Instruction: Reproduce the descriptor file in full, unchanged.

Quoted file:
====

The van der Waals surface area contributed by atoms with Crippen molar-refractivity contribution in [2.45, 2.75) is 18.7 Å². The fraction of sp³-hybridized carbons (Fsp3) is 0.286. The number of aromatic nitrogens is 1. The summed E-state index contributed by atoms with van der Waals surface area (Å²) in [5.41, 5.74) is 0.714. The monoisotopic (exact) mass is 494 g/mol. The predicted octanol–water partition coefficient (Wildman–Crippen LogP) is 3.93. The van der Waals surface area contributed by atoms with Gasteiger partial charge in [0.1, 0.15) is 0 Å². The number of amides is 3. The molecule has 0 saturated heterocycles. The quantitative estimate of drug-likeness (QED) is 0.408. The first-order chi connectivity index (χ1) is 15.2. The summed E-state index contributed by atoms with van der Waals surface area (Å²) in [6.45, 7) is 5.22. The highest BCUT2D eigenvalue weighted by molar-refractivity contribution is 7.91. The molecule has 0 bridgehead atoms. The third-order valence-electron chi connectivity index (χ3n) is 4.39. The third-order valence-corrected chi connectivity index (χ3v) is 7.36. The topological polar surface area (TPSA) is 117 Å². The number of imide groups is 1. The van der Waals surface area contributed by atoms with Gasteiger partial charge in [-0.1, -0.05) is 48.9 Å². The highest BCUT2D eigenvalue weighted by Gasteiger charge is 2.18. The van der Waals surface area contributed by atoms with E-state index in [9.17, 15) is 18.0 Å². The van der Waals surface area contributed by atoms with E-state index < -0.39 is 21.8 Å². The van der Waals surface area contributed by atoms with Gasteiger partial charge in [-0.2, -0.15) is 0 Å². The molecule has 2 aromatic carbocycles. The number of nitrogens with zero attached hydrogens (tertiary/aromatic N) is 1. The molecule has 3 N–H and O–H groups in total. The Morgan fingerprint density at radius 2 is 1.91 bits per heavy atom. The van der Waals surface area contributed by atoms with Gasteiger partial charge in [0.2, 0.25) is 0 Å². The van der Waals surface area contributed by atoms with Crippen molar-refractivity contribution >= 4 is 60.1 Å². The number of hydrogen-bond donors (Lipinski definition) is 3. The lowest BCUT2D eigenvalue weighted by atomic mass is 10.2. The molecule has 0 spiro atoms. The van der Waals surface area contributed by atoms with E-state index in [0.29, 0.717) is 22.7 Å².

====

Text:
The van der Waals surface area contributed by atoms with Crippen molar-refractivity contribution in [2.45, 2.75) is 18.7 Å². The fraction of sp³-hybridized carbons (Fsp3) is 0.286. The number of aromatic nitrogens is 1. The summed E-state index contributed by atoms with van der Waals surface area (Å²) in [5.41, 5.74) is 0.714. The monoisotopic (exact) mass is 494 g/mol. The predicted octanol–water partition coefficient (Wildman–Crippen LogP) is 3.93. The van der Waals surface area contributed by atoms with Gasteiger partial charge in [0.1, 0.15) is 0 Å². The number of amides is 3. The molecule has 0 saturated heterocycles. The quantitative estimate of drug-likeness (QED) is 0.408. The first-order chi connectivity index (χ1) is 15.2. The summed E-state index contributed by atoms with van der Waals surface area (Å²) in [6.45, 7) is 5.22. The highest BCUT2D eigenvalue weighted by molar-refractivity contribution is 7.91. The molecule has 0 bridgehead atoms. The third-order valence-electron chi connectivity index (χ3n) is 4.39. The third-order valence-corrected chi connectivity index (χ3v) is 7.36. The topological polar surface area (TPSA) is 117 Å². The number of imide groups is 1. The van der Waals surface area contributed by atoms with Gasteiger partial charge in [-0.1, -0.05) is 48.9 Å². The highest BCUT2D eigenvalue weighted by Gasteiger charge is 2.18. The van der Waals surface area contributed by atoms with E-state index in [9.17, 15) is 18.0 Å². The van der Waals surface area contributed by atoms with E-state index < -0.39 is 21.8 Å². The van der Waals surface area contributed by atoms with Gasteiger partial charge in [-0.2, -0.15) is 0 Å². The molecule has 2 aromatic carbocycles. The number of nitrogens with zero attached hydrogens (tertiary/aromatic N) is 1. The molecule has 3 N–H and O–H groups in total. The Morgan fingerprint density at radius 2 is 1.91 bits per heavy atom. The van der Waals surface area contributed by atoms with Gasteiger partial charge in [0.2, 0.25) is 0 Å². The van der Waals surface area contributed by atoms with Crippen molar-refractivity contribution >= 4 is 60.1 Å². The number of hydrogen-bond donors (Lipinski definition) is 3. The lowest BCUT2D eigenvalue weighted by atomic mass is 10.2. The molecule has 0 spiro atoms. The van der Waals surface area contributed by atoms with E-state index in [0.29, 0.717) is 22.7 Å².